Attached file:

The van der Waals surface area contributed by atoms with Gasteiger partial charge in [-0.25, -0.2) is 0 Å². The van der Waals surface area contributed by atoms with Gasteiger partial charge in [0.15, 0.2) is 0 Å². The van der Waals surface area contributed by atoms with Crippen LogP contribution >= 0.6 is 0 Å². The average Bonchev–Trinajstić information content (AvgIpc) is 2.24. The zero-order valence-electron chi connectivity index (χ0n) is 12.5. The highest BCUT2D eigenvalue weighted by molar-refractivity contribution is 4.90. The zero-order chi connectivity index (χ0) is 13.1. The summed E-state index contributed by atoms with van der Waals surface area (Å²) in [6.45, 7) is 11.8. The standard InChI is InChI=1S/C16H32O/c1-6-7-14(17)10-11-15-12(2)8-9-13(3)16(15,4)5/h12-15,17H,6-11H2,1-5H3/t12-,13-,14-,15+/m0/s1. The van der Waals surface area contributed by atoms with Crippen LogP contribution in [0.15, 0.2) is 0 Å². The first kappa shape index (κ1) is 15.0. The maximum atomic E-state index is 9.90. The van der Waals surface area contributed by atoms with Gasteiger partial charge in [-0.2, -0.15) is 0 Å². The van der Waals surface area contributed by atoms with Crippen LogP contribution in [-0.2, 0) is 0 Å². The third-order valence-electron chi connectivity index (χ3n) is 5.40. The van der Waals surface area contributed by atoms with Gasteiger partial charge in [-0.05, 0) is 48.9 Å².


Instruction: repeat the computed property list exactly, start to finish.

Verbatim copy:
The van der Waals surface area contributed by atoms with Gasteiger partial charge in [-0.25, -0.2) is 0 Å². The van der Waals surface area contributed by atoms with Gasteiger partial charge in [0.15, 0.2) is 0 Å². The van der Waals surface area contributed by atoms with Crippen LogP contribution >= 0.6 is 0 Å². The average Bonchev–Trinajstić information content (AvgIpc) is 2.24. The zero-order valence-electron chi connectivity index (χ0n) is 12.5. The highest BCUT2D eigenvalue weighted by molar-refractivity contribution is 4.90. The zero-order chi connectivity index (χ0) is 13.1. The summed E-state index contributed by atoms with van der Waals surface area (Å²) in [6.45, 7) is 11.8. The standard InChI is InChI=1S/C16H32O/c1-6-7-14(17)10-11-15-12(2)8-9-13(3)16(15,4)5/h12-15,17H,6-11H2,1-5H3/t12-,13-,14-,15+/m0/s1. The van der Waals surface area contributed by atoms with Crippen LogP contribution in [0.15, 0.2) is 0 Å². The first kappa shape index (κ1) is 15.0. The maximum atomic E-state index is 9.90. The van der Waals surface area contributed by atoms with Gasteiger partial charge in [-0.2, -0.15) is 0 Å². The van der Waals surface area contributed by atoms with Crippen LogP contribution in [-0.2, 0) is 0 Å². The third-order valence-electron chi connectivity index (χ3n) is 5.40. The van der Waals surface area contributed by atoms with Gasteiger partial charge in [-0.05, 0) is 48.9 Å².